x Abu Dhabi, UAEMonday 24 July 2017

More fuel misery for frustrated motorists in Northern Emirates

After more than a year of long queues and empty fuel tanks, motorists in Sharjah, Ajman and Umm Al Quwain are facing even more misery with the news that fuel supplies to four more petrol stations are being stopped.

The Northern Emirates slipped into a fuel crisis more than a year ago after the Enoc group stopped refuelling its Eppco and Enoc stations. Satish Kumar / The National
The Northern Emirates slipped into a fuel crisis more than a year ago after the Enoc group stopped refuelling its Eppco and Enoc stations. Satish Kumar / The National

NORTHERN EMIRATES // After more than a year of long queues and empty fuel tanks, motorists in Sharjah, Ajman and Umm Al Quwain are facing even more misery with the news that fuel supplies to four more petrol stations are being stopped.

The last of the older independent stations, which operated under the name of Emirates, are now closing. Pumps at two stations on Al Arouba Street in Sharjah, one on Sheikh Rashid bin Humaid Street in Ajman and another on King Faisal Road in Umm Al Quwain have run dry.

The Northern Emirates slipped into a fuel crisis 19 months ago after the Enoc group stopped refuelling Eppco and Enoc stations.

In Sharjah, the Consultative Council issued an ultimatum to the company to resume supplies or close down all of its businesses in the emirate.

That ultimatum was not met, and all Eppco and Enoc stations were closed, with some being dismantled and turned into other businesses.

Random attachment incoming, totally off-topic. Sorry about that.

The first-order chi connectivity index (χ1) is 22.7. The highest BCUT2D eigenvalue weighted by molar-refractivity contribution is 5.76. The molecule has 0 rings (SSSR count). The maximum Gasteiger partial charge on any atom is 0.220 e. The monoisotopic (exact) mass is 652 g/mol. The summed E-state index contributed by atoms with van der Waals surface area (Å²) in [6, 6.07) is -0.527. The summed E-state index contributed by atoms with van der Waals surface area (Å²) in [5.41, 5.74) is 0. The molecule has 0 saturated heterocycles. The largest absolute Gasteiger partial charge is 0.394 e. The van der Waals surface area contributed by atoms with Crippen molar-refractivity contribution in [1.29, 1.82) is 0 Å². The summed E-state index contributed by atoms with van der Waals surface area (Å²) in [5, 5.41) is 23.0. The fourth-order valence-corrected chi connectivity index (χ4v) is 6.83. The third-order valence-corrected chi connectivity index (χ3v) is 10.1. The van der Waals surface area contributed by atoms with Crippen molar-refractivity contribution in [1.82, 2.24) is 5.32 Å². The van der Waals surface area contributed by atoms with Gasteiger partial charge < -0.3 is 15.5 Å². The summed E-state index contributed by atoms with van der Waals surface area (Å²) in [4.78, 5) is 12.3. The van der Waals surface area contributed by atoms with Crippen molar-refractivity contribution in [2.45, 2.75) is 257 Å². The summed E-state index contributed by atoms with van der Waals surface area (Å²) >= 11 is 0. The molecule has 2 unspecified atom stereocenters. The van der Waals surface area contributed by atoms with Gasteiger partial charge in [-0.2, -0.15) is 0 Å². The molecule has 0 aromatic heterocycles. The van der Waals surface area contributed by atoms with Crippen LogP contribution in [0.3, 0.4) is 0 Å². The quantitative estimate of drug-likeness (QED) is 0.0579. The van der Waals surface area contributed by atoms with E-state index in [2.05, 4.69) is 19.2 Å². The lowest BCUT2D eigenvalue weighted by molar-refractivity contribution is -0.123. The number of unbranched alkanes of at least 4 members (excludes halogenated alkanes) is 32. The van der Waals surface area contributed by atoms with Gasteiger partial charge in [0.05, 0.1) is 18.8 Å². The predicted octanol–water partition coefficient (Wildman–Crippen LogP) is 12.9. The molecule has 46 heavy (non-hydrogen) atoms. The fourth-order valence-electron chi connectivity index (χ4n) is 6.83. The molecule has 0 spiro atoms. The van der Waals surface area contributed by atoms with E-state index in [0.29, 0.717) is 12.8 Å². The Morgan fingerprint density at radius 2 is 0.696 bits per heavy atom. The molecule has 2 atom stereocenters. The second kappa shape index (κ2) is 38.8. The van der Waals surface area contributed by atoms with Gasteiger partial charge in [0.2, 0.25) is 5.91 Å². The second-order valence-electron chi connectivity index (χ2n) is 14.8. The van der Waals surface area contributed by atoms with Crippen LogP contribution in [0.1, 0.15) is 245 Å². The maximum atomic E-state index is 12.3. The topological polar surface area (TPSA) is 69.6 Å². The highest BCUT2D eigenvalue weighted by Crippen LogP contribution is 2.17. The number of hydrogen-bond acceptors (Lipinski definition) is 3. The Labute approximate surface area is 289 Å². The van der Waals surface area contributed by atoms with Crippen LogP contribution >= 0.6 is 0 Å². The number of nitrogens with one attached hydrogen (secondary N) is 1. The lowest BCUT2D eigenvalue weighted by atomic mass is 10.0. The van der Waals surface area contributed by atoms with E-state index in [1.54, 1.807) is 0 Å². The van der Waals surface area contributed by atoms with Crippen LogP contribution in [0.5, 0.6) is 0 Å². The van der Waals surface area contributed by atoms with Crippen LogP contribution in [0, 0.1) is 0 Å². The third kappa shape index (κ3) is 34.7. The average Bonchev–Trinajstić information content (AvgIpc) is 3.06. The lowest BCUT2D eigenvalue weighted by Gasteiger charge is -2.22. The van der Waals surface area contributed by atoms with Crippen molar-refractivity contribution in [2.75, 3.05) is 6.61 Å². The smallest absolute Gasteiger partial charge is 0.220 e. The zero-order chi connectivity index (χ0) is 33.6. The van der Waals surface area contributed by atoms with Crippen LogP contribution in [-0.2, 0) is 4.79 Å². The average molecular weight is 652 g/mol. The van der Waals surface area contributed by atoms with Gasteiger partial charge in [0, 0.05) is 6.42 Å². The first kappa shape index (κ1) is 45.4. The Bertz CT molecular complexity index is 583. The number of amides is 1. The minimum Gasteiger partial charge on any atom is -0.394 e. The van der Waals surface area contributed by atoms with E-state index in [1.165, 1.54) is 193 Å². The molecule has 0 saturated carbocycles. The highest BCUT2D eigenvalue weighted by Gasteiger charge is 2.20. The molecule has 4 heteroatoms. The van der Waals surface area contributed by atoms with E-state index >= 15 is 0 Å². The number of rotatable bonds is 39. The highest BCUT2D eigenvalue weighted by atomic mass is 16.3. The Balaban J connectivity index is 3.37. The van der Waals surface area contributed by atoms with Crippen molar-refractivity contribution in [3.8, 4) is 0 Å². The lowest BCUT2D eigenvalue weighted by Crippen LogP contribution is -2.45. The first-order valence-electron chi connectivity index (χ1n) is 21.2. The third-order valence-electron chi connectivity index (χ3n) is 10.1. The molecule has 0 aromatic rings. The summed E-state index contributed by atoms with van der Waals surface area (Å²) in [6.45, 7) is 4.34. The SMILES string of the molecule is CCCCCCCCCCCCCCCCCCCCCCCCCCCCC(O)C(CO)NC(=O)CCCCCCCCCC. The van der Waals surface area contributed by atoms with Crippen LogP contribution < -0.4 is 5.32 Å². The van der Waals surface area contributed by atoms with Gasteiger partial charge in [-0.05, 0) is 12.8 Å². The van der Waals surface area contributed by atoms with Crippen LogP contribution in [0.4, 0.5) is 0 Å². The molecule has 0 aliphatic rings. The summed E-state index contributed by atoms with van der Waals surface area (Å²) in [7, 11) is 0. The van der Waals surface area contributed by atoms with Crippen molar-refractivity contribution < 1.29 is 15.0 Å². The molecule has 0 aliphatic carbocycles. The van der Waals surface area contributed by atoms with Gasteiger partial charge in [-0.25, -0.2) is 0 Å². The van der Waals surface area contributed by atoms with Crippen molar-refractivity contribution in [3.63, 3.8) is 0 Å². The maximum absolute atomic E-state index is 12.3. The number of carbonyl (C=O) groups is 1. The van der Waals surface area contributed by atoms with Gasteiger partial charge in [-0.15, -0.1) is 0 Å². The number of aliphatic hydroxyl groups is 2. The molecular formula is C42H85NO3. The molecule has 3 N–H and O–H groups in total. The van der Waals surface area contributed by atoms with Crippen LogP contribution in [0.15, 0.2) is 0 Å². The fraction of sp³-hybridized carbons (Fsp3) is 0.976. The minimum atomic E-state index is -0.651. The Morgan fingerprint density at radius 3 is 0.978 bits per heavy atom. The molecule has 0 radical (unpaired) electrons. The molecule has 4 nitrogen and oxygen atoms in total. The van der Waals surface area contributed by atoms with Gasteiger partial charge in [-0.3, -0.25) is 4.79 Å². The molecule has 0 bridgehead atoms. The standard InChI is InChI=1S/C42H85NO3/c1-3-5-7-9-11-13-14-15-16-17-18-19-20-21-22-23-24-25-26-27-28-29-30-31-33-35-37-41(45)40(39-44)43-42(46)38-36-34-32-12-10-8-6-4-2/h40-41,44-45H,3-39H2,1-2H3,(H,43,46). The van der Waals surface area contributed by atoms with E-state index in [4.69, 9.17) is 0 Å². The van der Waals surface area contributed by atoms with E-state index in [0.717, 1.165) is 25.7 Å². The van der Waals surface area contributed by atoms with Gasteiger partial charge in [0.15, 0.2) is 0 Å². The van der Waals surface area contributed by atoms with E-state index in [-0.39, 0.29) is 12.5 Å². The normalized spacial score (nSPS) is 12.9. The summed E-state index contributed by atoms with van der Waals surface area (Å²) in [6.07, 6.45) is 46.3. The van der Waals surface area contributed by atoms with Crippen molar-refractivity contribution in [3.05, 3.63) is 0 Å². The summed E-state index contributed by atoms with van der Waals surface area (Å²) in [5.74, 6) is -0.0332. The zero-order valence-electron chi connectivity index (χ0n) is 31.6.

Yesterday's announcement of more closures was another bitter blow to motorists.

A sales attendant at a petrol station on Al Arouba Street said regular deliveries from Emarat had ended, forcing the station's owners to stop selling fuel.

A notice reading "No Stock" hangs on each petrol pump, although the service bay and tyre sales shop continue to operate.

Further along Al Arouba Street, a notice written on Emarat-headed paper and signed by Emarat station administration apologised to customers for the closure. A member of staff said its operating contract with the Dubai-based company had been cancelled.

It was a similar story in Ajman and Umm Al Quwain, where staff confirmed their station's contracts with Emarat were not being renewed.

Emarat was not available for comment.

The latest closures have increased the pressure on the remaining petrol stations in the Northern Emirates. Long queues could be seen at the Emarat station on Al Arouba Street and Adnoc station on Airport Road in Sharjah throughout the week.

"It is a pity no one tells the public anything about these closures, they are always abrupt and simultaneous," said one motorist, who identified himself as Mohammed and turned up at one of the now closed Al Arouba stations.

"I have been to similar stations and they are closed. Why should someone close so many stations at one time? They do not care about telling the public they serve."

There were suggestions that Adnoc would take over the Eppco and Enoc stations, but officials from the Enoc group refuted this.

Last year, in an effort to solve the fuel problem, Adnoc opened three new stations in Sharjah – in Yarmook, Samnan and Maleha Road. The company also announced it was planning a fuel import terminal in Hamriyah port within the next two years to supply its Northern Emirate stations.

ykakande@thenational.ae